My Great Great Great Grandaunt, Esther Botsford was born 223 years ago in Salisbury, Connecticut, to Simeon and Esther Clark Botsford, my Great Great Great Great Grandparents.  Simeon was the ½ brother of Lemuel Botsford, the father of Milton Clarence Botsford [The Botsford Inn and Clarenceville renoun).

Aunt Esther was the third in birth order and the older sister of my Great Great Great Grandmother Almira Botsford who would late marry Morris Jenks.    Along with the rest of her family, 2 parents and 11 children, the migration to Oakland Country, Michigan took place in the early 1820s.  Esther married Martin Shepherd on 23 August 1828 in Oakland County.  The pair were the parents of four children, all born in Oakland County: Orden (1829), Emily (1831), Sidney (abt 1832), and Carlos (abt 1833).    Aunt Esther died in 1873 in Southfield, Oakland County, Michigan, and is buried in the Southfield Cemetery there.

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Happy 203rd Birthday, Aunt Cousin Mary!

203 years ago, 21 July 1817, in Caledonia, Michigan, my first cousin, 4 times removed, Mary Amanda Park, was born to Joseph and Lucy Jenks Park.  Lucy being the daughter of my Great Great Great Great Grandparents, Laban and Prudence White Jenks.   That explains Mary being my cousin.  Well, on 25 February 1836, Mary was wed to my Great Great Great Granduncle, Levi W. Botsford, the son of my Great Great Great Great Grandparents, Simeon and Esther Clark Botsford, and the brother of my GGG Grandmother, Almira Botsford who married Morris Jenks, Lucy’s brother.  Confused yet?  So, cousin Mary became Aunt Mary!  Sometime between their marriage in Oakland County, Michigan and the birth of their second child, the family removed to Recine, Wisconsin.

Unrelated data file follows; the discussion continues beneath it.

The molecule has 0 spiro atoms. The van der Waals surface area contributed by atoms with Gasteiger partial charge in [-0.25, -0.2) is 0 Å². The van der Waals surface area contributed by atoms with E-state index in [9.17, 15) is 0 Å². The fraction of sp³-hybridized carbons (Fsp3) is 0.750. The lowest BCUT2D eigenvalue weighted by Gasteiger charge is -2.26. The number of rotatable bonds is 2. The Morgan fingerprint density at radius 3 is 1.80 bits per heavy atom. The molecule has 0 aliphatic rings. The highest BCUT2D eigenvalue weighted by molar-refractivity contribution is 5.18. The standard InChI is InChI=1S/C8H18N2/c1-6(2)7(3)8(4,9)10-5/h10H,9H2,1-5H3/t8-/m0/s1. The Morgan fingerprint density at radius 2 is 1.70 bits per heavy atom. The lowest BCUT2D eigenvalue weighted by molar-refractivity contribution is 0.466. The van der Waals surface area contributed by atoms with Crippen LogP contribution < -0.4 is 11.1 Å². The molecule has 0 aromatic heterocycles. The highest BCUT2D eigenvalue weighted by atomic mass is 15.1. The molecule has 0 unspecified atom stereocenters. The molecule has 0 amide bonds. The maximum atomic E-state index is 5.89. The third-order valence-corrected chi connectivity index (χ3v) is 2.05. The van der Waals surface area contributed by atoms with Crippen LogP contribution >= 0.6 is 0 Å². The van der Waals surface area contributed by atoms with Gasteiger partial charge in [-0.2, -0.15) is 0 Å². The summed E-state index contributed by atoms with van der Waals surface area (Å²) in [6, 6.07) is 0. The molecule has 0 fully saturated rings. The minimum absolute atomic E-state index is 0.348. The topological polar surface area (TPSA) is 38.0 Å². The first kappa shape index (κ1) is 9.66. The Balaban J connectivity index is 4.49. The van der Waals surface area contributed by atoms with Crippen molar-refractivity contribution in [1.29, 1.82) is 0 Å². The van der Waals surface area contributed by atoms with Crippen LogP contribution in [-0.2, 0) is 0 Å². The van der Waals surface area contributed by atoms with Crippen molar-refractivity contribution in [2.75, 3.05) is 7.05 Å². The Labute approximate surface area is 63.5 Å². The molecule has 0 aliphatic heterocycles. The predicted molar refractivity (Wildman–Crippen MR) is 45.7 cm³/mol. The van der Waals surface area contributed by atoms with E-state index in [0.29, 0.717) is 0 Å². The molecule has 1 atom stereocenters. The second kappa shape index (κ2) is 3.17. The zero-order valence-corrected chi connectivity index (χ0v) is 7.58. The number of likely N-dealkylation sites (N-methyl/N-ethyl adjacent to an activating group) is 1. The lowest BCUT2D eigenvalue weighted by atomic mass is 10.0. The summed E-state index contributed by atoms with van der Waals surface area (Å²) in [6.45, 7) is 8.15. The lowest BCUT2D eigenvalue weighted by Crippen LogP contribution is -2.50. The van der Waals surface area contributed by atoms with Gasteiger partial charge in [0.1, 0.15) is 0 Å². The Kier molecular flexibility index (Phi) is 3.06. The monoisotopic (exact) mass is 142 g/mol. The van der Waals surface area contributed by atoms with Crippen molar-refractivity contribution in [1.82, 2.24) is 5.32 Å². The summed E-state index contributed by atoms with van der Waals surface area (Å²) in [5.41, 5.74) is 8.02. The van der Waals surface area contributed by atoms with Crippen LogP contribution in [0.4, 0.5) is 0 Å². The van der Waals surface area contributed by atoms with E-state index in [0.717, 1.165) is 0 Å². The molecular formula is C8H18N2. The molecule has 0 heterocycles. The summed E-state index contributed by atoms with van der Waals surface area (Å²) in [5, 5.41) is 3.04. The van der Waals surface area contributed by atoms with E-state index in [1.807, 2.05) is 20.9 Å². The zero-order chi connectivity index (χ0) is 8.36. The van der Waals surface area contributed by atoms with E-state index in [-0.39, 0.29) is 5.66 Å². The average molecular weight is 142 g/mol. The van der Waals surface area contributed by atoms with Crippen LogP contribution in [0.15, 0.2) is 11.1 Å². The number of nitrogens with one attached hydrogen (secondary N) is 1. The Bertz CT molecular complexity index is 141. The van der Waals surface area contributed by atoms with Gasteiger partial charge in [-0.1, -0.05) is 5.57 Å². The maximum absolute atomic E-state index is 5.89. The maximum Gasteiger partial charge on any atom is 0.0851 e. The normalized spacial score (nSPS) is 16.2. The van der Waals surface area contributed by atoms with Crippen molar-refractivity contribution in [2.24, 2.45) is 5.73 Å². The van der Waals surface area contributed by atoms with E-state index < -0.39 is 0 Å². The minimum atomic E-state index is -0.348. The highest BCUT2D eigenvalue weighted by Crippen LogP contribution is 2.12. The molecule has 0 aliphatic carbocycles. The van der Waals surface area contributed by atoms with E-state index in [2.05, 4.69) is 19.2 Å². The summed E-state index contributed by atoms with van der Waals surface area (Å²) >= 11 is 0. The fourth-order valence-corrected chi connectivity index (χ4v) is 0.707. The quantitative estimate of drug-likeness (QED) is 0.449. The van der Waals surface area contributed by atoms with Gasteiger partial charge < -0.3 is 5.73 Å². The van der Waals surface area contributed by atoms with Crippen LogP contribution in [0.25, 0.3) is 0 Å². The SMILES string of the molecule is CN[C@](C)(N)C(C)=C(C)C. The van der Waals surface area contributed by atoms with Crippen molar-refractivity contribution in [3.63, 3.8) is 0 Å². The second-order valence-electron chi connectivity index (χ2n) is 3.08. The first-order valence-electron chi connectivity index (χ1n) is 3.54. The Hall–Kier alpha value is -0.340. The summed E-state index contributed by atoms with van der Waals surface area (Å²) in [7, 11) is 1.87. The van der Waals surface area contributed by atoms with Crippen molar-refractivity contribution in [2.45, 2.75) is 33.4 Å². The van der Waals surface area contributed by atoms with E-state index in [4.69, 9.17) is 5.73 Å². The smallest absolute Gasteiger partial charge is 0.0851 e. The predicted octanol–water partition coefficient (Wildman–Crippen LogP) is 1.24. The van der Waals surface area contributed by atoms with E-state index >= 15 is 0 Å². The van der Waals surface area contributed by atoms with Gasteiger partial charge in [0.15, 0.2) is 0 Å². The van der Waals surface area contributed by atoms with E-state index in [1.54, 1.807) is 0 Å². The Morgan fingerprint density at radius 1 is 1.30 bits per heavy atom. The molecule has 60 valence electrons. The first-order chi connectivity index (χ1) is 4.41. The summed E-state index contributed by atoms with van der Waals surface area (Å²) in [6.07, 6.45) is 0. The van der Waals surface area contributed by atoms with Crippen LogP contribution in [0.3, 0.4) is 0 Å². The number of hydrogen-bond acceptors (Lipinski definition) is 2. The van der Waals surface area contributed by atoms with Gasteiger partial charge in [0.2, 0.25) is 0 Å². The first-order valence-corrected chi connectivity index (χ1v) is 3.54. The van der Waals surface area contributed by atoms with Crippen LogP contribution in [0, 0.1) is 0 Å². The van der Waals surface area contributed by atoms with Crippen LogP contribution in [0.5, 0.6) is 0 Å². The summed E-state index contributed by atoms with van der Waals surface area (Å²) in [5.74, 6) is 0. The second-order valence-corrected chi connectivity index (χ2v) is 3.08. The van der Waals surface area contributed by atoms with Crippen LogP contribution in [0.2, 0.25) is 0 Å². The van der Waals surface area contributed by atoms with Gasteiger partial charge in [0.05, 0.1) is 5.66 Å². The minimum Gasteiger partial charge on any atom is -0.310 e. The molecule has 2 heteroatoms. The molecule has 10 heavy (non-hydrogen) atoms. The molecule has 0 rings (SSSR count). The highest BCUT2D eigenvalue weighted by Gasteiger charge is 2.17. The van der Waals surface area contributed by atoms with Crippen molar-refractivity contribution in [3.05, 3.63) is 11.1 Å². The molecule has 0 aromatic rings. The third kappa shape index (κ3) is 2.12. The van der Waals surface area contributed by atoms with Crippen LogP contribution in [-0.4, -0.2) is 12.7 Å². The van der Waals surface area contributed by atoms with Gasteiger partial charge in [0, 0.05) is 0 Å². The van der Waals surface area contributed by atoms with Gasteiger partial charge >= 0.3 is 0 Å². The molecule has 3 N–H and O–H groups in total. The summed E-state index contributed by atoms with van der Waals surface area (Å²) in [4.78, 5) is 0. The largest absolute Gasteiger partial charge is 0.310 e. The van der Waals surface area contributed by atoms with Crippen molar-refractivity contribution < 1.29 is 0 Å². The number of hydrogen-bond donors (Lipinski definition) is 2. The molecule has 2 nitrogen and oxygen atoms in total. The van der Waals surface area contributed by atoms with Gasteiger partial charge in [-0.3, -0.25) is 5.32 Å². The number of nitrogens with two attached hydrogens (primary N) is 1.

Mary and Levi were the parents of 6 children: Marion Iona (1838), Emily Amelia (1840), Edwin P. (1842), Charles Elmer (1852), Oliver F. (1855), and Fred Herbert (1858).  With the huge gap between Edwin and Charles, there is a probability  that there may have been other children that did not survive.

Mary passed away on 3 October 1885, and was interred at Mound Cemetery in Racine, Wisconsin.  Uncle Levi lived an additional 14 years and is interred beside her.



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Happy 191st Birthday, Cousin Permelia!

My second cousin, 4 times removed, Permelia [in the list of names I wonder where they came from] Jenks was born 191 years ago in Franklin County, Indiana, on 18 July 1829, to Gideon and Sarah Shaw Jenks.